8 marbles, one scale, infinite possilbilites!
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8 marbles, one scale, infinite possilbilites!
Ok, so, you got 8 marbles, and they're all exactly the same in every single way, except for one which is slightly denser, causing it to be .000001 pounds heavier. You have with you the most sensitive balancing scale on earth, but after two uses, it will explode. How do you give yourself an 100% to identify the dense marble?
Divide them into three groups (so you have three in each group). Compare the weights of Group A and Group B. If they are the same, the aberrant marble must be in Group C. If Group A or Group B is heavier, then the aberrant marble must be in that group.
Divide the group that contains the marble into three groups. Repeat, and you will know which marble is the heavy marble.
I mostly post over at LessWrong now.
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 skeptical scientist
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That strategy actually works for 9 marbles, but can easily be made to work for 8.
I'm looking forward to the day when the SNES emulator on my computer works by emulating the elementary particles in an actual, physical box with Nintendo stamped on the side.
"With math, all things are possible." —Rebecca Watson
"With math, all things are possible." —Rebecca Watson

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Vaniver wrote:Divide them into three groups (so you have three in each group). Compare the weights of Group A and Group B. If they are the same, the aberrant marble must be in Group C. If Group A or Group B is heavier, then the aberrant marble must be in that group.
Divide the group that contains the marble into three groups. Repeat, and you will know which marble is the heavy marble.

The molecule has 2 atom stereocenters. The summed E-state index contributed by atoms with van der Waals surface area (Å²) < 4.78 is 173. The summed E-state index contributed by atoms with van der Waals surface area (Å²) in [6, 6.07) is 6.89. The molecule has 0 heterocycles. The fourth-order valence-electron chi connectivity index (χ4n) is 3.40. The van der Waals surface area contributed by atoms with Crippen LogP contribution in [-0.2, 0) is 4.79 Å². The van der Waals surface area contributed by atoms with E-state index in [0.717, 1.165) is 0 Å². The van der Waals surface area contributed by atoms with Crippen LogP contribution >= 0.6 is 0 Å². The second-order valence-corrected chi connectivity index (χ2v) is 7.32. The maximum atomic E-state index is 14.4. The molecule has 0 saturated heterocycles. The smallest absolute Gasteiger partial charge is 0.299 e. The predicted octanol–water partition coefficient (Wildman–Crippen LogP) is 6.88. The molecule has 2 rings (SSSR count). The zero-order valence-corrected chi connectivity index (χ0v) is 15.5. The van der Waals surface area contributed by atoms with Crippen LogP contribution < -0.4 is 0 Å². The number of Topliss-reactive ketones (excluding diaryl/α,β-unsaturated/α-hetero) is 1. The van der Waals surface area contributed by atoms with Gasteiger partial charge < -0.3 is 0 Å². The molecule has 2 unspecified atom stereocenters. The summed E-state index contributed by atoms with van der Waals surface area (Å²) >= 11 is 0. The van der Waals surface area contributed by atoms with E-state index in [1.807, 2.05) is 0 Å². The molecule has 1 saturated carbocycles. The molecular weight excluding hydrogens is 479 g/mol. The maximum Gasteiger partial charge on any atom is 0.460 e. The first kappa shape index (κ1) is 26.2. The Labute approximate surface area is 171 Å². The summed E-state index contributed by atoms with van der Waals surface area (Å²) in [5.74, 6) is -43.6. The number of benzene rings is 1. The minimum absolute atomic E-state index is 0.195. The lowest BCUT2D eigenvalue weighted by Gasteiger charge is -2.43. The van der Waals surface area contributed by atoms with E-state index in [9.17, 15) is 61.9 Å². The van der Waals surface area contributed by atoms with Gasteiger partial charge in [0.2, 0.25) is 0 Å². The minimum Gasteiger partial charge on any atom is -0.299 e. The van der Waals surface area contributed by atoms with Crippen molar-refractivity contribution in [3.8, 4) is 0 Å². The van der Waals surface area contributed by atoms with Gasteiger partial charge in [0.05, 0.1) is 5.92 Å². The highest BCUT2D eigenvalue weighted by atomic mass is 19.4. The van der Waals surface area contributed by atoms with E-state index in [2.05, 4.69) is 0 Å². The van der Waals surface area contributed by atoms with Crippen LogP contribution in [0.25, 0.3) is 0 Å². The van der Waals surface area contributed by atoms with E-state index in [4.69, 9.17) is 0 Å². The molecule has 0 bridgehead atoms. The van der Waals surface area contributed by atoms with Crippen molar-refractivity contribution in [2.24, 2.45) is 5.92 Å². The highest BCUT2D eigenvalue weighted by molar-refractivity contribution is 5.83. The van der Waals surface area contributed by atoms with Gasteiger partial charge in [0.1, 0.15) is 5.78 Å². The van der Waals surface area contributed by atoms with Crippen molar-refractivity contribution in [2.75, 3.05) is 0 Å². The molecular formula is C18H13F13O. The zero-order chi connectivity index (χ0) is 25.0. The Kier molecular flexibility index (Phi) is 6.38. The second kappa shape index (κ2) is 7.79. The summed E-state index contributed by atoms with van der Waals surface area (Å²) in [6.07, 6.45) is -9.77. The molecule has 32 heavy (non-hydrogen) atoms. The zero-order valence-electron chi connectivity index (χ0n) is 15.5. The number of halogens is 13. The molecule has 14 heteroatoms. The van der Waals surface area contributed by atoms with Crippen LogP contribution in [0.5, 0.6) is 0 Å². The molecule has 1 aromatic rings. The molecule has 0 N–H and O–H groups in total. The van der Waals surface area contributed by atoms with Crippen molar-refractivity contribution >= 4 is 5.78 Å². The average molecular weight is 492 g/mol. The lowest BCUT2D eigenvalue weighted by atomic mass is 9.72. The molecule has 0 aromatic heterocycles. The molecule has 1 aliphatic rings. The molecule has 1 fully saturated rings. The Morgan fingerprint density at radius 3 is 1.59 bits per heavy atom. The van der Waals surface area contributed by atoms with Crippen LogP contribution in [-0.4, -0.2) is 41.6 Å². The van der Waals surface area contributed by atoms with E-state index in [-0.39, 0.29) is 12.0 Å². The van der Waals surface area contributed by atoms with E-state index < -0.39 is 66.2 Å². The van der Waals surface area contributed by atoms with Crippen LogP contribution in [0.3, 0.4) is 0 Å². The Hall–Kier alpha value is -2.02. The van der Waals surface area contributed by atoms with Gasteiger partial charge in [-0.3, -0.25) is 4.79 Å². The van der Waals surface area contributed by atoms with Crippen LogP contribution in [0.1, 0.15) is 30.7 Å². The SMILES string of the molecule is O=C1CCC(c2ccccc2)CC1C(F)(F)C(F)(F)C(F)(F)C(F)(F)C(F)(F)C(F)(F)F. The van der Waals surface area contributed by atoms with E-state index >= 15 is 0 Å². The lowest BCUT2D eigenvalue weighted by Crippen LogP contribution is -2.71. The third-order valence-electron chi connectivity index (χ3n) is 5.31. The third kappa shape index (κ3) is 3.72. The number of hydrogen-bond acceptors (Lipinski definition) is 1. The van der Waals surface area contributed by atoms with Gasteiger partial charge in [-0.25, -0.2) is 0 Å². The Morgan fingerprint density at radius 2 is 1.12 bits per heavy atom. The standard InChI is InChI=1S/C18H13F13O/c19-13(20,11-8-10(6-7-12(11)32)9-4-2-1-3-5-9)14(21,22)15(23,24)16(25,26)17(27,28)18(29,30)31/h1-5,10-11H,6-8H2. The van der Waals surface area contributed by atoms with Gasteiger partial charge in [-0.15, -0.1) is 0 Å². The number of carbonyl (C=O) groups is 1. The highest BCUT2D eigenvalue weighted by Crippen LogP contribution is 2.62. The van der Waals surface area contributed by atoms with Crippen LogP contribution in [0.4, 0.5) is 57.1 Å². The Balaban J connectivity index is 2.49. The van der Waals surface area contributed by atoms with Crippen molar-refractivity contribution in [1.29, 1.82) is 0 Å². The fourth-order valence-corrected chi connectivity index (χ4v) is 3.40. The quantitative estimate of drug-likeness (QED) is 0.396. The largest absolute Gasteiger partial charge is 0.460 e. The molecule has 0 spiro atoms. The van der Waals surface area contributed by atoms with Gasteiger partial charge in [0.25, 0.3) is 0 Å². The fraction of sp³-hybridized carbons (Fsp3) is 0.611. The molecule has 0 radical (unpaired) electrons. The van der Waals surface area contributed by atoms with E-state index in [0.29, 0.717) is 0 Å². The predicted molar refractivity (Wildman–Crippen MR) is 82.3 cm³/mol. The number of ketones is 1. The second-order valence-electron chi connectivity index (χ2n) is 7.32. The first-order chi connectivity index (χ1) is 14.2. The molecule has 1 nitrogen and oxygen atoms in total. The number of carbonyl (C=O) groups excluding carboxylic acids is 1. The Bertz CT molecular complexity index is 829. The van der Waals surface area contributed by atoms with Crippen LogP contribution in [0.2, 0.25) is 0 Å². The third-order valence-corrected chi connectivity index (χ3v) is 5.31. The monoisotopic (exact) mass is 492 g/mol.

Uhh... no, you only get two uses of the scale, remember? If you did it that way, you'd have it narrowed down to one group.
skeptical scientist wrote:That strategy actually works for 9 marbles, but can easily be made to work for 8.
To repeat, only two uses of the scale.
Think0028 wrote:is the easiest way to modify it.3,3, and 2
I'm not seeing how.
You get TWO uses of the scale. Measuring the two groups of three will tell you in which group it is. If it's in the group of 2, then you can use the second use of the scale in order to tell which of those two it is, but if it's any of the other six marbles, then I can't figure out how you tell which group, much less which individual marble it is with only a single weighing.
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Shpadoinkle wrote:Vaniver wrote:Divide them into three groups (so you have three in each group). Compare the weights of Group A and Group B. If they are the same, the aberrant marble must be in Group C. If Group A or Group B is heavier, then the aberrant marble must be in that group.
Divide the group that contains the marble into three groups. Repeat, and you will know which marble is the heavy marble.Uhh... no, you only get two uses of the scale, remember? If you did it that way, you'd have it narrowed down to one group.skeptical scientist wrote:That strategy actually works for 9 marbles, but can easily be made to work for 8.
To repeat, only two uses of the scale.Think0028 wrote:is the easiest way to modify it.3,3, and 2